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Locklin & Coleman, PLLC - Put Our Experience On Your Side

9253 Mosby Street | Suite 100
Manassas, VA 20110

Virtual Consults Available At Request

We Operate On A Contingency Fee Basis

Locklin & Coleman, PLLC - Put Our Experience On Your Side

9253 Mosby Street | Suite 100 | Manassas, VA 20110


Virtual Consults Available At Request

We Operate On A Contingency Fee Basis

A Track Record Of Results In Personal Injury Litigation

Since we began representing victims of negligence, our lawyers have been committed to providing smart and aggressive representation in The Law Offices of Locklin & Coleman, PLLC

Understanding basic techniques of auto accident reconstruction

Many newspaper and TV accounts of auto accidents in Prince William County and Manassas end with the statement that the accident is “still under investigation.” What, exactly, is meant by that vague phrase? Usually, it means that one or more forensic engineers are trying to understand the exact sequence of events that led to the accident. The forensic investigation has two basic purposes: identifying any mechanical or human element that may have caused the crash, and, if necessary, establishing legal liability for the accident.

Accident reconstruction

Another term for “forensic engineering” in this context is “accident reconstruction.” In plain English, reconstructing an accident means the use of standard rules of physics and chemistry to identify each event in the chain of events that comprised the accident. Forensic engineers usually begin their investigation by making a careful record of the accident scene. Many photographs and videos are taken to record the position of the various vehicles after the accident. Once these records collected, the investigators gather up the physical evidence from the crash scene. Such items may include pieces of the involved vehicles, tires, personal effects from occupants of the vehicles such as cell phones and containers for alcoholic beverages, and anything else the investigators think may be pertinent.

Using the laws of physics and chemistry

The next steps involve applying various laws of physics and chemistry to the evidence found at the scene. The length and direction of skid marks, for example, can help investigators determine the speeds of the vehicles in the moments just before the collision. Investigators often make scale drawings of the accident scene to help them establish the position of each vehicle at different states of the collision. The investigators can verify their laboratory calculations by comparing them to photographs and video tapes of the scene.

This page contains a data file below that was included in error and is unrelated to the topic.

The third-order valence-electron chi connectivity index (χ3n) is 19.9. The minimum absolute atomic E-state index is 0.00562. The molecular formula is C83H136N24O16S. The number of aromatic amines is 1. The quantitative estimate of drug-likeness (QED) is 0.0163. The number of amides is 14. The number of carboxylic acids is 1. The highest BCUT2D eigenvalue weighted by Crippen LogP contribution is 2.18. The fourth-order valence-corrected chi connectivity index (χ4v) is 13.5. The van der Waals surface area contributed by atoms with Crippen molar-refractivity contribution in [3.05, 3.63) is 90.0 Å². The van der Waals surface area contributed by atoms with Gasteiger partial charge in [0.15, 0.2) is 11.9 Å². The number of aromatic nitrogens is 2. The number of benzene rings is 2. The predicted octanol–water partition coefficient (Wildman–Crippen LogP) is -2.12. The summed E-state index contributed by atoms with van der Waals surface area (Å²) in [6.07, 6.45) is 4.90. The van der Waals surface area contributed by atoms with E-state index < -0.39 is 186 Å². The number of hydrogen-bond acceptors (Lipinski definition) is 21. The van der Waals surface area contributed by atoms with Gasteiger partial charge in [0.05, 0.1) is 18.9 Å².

Essential tools for accident investigators are the results of researchers concerning the strength of the frames of different models, the resistance to skidding of various kinds of tires, a vehicle’s minimum turning radius and the coefficient of friction of various paving materials. This information is usually found in volumes of research data that have been compiled by other investigators on different accident scenes. Virginia has its own record and data collection branch known as the Traffic Records Management Reporting and Analysis Division.


An important aspect of any investigation is the determination of whether any drivers were under the influence of alcohol at the time of the accident. Investigators will look at the results of any field sobriety tests administered by officers in the field and any blood tests performed at a jail or hospital.

The long view

Many accidents involving death or serious injury are referred to the Virginia Multidisciplinary Crash Investigation Team for analysis. Many cities and counties within the Commonwealth of Virginia have their own crash investigative teams that involve officers who are undergo additional training and courses on crash reconstruction.  Another important use for accident investigation is by attorneys who have been retained to seek damages for one or more victims of the accident. Experienced accident attorneys will often hire their own accident reconstruction team to report on potential driver errors or mechanical failings that played a part in causing the accident.

Attorneys Brian P Coleman and Kevin L Locklin
FindLaw Network